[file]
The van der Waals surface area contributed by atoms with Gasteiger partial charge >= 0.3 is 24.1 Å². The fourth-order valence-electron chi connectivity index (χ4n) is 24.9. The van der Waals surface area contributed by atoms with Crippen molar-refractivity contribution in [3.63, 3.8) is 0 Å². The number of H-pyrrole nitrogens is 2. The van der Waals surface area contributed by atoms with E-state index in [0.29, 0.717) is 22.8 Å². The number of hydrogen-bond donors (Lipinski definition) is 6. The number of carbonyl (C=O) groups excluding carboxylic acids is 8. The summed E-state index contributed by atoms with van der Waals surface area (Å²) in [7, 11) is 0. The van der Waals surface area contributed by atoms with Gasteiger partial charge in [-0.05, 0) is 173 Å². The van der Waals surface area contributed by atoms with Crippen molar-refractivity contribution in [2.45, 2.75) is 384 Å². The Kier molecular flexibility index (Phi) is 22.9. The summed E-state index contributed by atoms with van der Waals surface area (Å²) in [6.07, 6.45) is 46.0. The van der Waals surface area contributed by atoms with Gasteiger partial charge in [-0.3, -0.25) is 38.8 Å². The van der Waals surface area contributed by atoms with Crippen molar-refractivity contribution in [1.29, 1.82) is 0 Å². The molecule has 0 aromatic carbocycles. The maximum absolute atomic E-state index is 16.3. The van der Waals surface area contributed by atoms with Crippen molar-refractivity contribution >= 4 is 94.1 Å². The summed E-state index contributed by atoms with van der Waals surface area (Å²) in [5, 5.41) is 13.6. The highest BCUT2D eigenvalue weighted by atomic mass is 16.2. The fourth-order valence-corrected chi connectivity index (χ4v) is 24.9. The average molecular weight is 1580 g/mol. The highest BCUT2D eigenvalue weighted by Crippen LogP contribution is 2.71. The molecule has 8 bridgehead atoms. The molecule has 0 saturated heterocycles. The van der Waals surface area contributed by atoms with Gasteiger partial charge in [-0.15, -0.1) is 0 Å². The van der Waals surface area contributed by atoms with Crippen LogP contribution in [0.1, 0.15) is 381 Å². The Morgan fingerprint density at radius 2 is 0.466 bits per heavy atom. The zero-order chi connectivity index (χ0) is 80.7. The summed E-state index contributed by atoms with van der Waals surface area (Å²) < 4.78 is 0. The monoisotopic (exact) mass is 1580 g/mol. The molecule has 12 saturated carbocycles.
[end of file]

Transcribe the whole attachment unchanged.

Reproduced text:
The van der Waals surface area contributed by atoms with Gasteiger partial charge >= 0.3 is 24.1 Å². The fourth-order valence-electron chi connectivity index (χ4n) is 24.9. The van der Waals surface area contributed by atoms with Crippen molar-refractivity contribution in [3.63, 3.8) is 0 Å². The number of H-pyrrole nitrogens is 2. The van der Waals surface area contributed by atoms with E-state index in [0.29, 0.717) is 22.8 Å². The number of hydrogen-bond donors (Lipinski definition) is 6. The number of carbonyl (C=O) groups excluding carboxylic acids is 8. The summed E-state index contributed by atoms with van der Waals surface area (Å²) in [7, 11) is 0. The van der Waals surface area contributed by atoms with Gasteiger partial charge in [-0.05, 0) is 173 Å². The van der Waals surface area contributed by atoms with Crippen molar-refractivity contribution in [2.45, 2.75) is 384 Å². The Kier molecular flexibility index (Phi) is 22.9. The summed E-state index contributed by atoms with van der Waals surface area (Å²) in [6.07, 6.45) is 46.0. The van der Waals surface area contributed by atoms with Gasteiger partial charge in [-0.3, -0.25) is 38.8 Å². The van der Waals surface area contributed by atoms with Crippen molar-refractivity contribution in [1.29, 1.82) is 0 Å². The molecule has 0 aromatic carbocycles. The maximum absolute atomic E-state index is 16.3. The van der Waals surface area contributed by atoms with Crippen molar-refractivity contribution >= 4 is 94.1 Å². The summed E-state index contributed by atoms with van der Waals surface area (Å²) in [5, 5.41) is 13.6. The highest BCUT2D eigenvalue weighted by atomic mass is 16.2. The fourth-order valence-corrected chi connectivity index (χ4v) is 24.9. The average molecular weight is 1580 g/mol. The highest BCUT2D eigenvalue weighted by Crippen LogP contribution is 2.71. The molecule has 8 bridgehead atoms. The molecule has 0 saturated heterocycles. The van der Waals surface area contributed by atoms with Gasteiger partial charge in [-0.15, -0.1) is 0 Å². The van der Waals surface area contributed by atoms with Crippen LogP contribution in [0.1, 0.15) is 381 Å². The Morgan fingerprint density at radius 2 is 0.466 bits per heavy atom. The zero-order chi connectivity index (χ0) is 80.7. The summed E-state index contributed by atoms with van der Waals surface area (Å²) < 4.78 is 0. The monoisotopic (exact) mass is 1580 g/mol. The molecule has 12 saturated carbocycles.